publishing secret information in Australia. In obiter it was suggested that copyright in the book,
written in breach of his duty of confidence may vest in the crown in equity. Here, there is scope
to argue that there might be a general principle that copyright in material created by an employee
in breach of an obligation of confidence is held on trust for the employer, even where the
employer would not otherwise be entitled to copyright.
EXAMPLE Beloff v Pressdram Ltd
Facts: Plaintiff, a political correspondent of the “London Observer”, issued a politically sensitive
internal memo to the editor and senior staff on the Prime Minister. Published in full by the “Private
Eye” - plaintiff sued for infringement of copyright.
Held: Because plaintiff was employed under a contract of service, the copyright in the memo was
vested in the owners of the “London Observer” and not in the plaintiff.
IF work made by JOURNALIST:
(Author) as a journalist is owner of copyright with respect to: s35(4)
1. Reproduction of the work for the purpose of inclusion in a book; or 2. Reproduction of the work in the form of a hard copy facsimile made from a paper edition of an issue
of the newspaper.
For all other purposes the owner of the (newspaper/magazine) is the owner of copyright: s35(4).
IF reproduced in non-paper form:
As the Act now stands, journalists only have a right to sue if photocopies are made – paper
reproduction. Press services can negotiate exclusively with the publisher to make and
communicate electronic copies, for example.
IF press clipping service:
Journalists won copyright for the purposes of reproduction in press clipping services: De Garis v
Neville Jeffress Pidler.
EXAMPLE De Garis v Neville Jeffress Pidler Pty Ltd
Facts: De Garis was a university lecturer and occasional contributor to The West Australian - not an
employee. Moore (second plaintiff) - was employed by the Sydney Morning Herald.
Defendant (Jeffress) operated a press clipping service (media monitoring service –involves cutting out
relevant articles to provide to a client).
Claim: De Garis and Moore sued the defendant for breach of copyright in respect of pieces written for
their respective newspapers which the defendant had subsequently photocopied and distributed to client.
Held: Under pre-1988 legislation, publisher only owned rights to make and distribute photocopies in so
far as they relate to publication in a newspaper - accordingly, Jeffress infringed Moore’s rights to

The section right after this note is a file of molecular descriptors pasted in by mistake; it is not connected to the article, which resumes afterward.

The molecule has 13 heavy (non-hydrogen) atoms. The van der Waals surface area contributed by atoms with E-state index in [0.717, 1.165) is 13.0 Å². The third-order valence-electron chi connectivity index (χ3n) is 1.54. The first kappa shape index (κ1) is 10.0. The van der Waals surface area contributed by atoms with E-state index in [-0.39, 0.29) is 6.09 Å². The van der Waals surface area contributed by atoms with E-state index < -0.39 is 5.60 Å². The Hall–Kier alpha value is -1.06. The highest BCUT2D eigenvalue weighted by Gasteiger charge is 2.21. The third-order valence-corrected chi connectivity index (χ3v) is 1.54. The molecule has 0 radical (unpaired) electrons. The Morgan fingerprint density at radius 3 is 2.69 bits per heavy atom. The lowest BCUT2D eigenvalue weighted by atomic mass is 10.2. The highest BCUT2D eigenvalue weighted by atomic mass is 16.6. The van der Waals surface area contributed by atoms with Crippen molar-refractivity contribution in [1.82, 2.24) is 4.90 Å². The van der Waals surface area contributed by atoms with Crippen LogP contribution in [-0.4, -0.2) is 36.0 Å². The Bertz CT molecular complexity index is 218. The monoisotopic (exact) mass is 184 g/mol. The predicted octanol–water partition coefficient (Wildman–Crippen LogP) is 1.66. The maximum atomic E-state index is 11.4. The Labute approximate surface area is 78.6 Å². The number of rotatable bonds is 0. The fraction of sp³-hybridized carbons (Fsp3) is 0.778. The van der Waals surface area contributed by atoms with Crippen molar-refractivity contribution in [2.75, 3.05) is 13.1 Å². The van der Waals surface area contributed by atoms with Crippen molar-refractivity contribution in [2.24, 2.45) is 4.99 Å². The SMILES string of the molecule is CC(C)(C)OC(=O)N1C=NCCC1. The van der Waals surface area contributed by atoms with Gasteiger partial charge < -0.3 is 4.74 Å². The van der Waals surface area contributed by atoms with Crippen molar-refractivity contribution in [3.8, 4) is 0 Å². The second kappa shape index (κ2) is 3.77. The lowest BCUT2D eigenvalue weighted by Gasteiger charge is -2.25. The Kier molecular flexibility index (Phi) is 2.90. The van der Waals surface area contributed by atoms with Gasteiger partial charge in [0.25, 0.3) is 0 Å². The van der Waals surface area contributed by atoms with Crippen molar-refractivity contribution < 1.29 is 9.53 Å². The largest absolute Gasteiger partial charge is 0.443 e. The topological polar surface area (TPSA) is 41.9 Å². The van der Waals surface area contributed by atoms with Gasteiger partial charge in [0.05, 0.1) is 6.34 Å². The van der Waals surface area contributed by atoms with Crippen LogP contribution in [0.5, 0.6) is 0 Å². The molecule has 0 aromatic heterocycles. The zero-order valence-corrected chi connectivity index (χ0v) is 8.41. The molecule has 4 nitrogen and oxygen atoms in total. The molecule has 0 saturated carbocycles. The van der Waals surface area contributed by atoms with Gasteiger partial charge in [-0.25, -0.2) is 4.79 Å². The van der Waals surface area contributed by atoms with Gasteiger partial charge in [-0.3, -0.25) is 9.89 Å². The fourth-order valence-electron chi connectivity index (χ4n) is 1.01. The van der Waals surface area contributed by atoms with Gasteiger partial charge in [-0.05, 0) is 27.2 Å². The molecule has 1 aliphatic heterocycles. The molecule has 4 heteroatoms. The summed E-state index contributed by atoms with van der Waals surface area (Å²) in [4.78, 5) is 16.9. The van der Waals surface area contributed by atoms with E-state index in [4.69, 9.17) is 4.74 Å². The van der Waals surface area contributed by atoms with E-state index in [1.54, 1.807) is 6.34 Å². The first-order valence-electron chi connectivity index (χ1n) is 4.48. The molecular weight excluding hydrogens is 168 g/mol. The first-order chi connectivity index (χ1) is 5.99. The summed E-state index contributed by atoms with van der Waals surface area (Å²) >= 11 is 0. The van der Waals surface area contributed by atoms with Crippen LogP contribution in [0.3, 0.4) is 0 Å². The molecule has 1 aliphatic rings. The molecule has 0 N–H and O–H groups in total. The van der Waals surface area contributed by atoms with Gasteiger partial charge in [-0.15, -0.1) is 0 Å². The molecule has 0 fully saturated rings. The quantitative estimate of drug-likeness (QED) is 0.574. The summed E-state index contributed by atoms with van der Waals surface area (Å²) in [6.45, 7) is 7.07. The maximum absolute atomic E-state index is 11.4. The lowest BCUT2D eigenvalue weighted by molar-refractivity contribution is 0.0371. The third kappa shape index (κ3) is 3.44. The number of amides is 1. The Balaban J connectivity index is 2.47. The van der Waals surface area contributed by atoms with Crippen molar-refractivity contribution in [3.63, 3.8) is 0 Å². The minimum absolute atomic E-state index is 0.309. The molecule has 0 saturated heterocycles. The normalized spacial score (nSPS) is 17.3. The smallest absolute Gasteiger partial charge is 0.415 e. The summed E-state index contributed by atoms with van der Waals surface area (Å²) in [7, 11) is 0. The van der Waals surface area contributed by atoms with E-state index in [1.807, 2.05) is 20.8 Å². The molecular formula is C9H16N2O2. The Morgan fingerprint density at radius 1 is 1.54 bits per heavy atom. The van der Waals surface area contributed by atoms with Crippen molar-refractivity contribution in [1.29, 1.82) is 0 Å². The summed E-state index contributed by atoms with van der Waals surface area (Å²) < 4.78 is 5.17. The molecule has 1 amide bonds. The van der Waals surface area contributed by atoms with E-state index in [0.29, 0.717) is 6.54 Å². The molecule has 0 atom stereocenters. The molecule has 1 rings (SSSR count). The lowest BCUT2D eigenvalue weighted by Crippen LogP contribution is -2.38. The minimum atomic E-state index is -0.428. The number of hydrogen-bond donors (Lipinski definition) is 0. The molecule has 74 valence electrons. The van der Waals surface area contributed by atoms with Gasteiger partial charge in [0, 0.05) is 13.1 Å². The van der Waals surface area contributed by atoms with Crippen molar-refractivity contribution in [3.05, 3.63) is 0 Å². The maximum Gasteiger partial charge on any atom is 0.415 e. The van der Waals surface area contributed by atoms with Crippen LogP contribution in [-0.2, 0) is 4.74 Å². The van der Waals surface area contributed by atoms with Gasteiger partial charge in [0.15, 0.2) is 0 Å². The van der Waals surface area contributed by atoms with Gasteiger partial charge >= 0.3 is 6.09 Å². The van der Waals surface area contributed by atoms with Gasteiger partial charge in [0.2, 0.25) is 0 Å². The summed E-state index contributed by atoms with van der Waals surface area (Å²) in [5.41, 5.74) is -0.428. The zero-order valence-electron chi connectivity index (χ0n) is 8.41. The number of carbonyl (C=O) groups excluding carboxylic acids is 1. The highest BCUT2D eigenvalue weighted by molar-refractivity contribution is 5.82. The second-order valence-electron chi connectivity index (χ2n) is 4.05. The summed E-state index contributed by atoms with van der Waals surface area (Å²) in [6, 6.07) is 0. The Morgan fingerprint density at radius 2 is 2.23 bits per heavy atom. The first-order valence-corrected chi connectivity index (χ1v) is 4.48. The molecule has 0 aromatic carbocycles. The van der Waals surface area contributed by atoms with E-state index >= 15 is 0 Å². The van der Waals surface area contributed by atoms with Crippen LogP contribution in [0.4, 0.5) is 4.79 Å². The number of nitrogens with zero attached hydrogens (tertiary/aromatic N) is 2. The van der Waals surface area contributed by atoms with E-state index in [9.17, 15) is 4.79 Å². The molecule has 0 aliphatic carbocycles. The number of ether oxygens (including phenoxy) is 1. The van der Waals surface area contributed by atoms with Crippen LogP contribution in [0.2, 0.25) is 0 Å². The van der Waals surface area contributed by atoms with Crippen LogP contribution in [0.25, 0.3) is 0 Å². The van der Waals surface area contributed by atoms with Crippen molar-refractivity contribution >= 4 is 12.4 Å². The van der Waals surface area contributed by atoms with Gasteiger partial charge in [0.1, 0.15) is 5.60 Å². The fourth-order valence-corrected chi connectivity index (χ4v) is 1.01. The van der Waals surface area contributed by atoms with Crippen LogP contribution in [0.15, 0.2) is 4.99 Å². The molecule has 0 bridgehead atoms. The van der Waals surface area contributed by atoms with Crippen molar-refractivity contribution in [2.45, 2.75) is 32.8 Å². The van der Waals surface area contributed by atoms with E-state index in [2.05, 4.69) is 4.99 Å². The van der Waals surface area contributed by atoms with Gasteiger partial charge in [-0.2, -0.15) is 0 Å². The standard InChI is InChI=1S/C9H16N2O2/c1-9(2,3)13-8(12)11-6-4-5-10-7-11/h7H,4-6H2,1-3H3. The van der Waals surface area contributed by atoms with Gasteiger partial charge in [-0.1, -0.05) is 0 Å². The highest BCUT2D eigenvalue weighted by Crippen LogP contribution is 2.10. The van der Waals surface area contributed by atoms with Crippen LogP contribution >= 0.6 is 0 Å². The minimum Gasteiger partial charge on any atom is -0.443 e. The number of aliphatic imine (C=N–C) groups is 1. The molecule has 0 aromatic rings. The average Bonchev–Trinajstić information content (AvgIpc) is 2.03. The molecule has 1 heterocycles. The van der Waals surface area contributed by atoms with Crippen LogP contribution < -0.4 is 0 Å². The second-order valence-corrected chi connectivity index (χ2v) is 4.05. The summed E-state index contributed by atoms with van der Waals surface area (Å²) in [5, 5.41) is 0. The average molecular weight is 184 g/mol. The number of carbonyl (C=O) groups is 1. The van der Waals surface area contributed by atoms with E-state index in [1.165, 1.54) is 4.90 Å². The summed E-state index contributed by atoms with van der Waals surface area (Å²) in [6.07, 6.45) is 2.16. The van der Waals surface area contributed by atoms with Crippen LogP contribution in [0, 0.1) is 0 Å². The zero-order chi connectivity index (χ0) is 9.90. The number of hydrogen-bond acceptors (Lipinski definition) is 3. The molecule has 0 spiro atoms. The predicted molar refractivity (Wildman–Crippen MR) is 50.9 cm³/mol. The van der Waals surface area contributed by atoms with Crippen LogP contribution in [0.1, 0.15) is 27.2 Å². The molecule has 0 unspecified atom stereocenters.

reproduce in a material form.
IF work is a COMMISSIONED ARTISTIC WORK:
IF photograph for private or domestic purpose:
Here, (author) was commissioned to take the photograph, and did so for the purpose of (purpose)
which is a private/domestic purpose, and as such (commissioner) will own copyright: s35(5).
IF painting or drawing of a portrait:
Here, (author) was commissioned to (paint/draw) the portrait. It will be a portrait under the act
because it was a portrait of (family members OR children OR wedding party): s35(7). And
therefore (commissioner) will own copyright: s35(5).
IF making of an engraving:
Here, (author) was commissioned to engrave (words/symbol) into the (object), and as such
(commissioner) will own copyright: s35(5).
IF NONE of the ABOVE:
The copyright in works not included in section 35(5), generally vests in the author, although can
be modified by agreement.
IF made the purpose of the work clear:
Here, (commissioner) knew (expressly/impliedly) because of (statement/conduct) at the
time of the agreement that the purpose of the (work) was (purpose). As such (artist) can
restrain the use of the work for other purposes: s35(5); Blackwell v Wadsworth.
EXAMPLE Blackwell v Wadsworth
Facts: Plaintiff artist was commissioned to make a drawing of a hotel, two years later,
ads in the paper for the sale of the hotel included a reproduction of the drawing – artist
sued for infringement of copyright.
Held: defendant had infringed copyright – no implied license for the defendants to
reproduce the work. IF CROWN SEEKING OWNERSHIP:
Crown ownership includes:
• works made by or under the direction or control of the Crown: s176
In Copyright Agency v NSW, Finkelstein J explained that work made by the crown is a fiction, but
it contemplates that in certain circumstances the act of the author in making a work is to be
attributed to the crown. Here, __________ (analogous to where NSW wanted to use plans = not
Copyright Agency v State of NSW
Facts: Claim brought by the Copyright Agency (CAL), for member surveyors for the way in
which NSW Government dealt with a number of surveyors’ plans.
Held: NSW government did not own copyright in the surveyors’’ plans. When considering the
issue of crown copyright, it is important to understand the relevant legislation under which the
works are created and its history.
Finkelstein J: “As regards to work made by the crown, we are necessarily dealing with a fiction.
Generally for copyright purposes a work is made by its author. What s176 contemplates is that, in
certain circumstances, the act of the author in making a work is to be attributed to the Crown. An
attribution of this kind is a concept well known in the law.”
• works first published by the Crown: s177
• sound recording and films made by or under the direction or control of the Crown: s178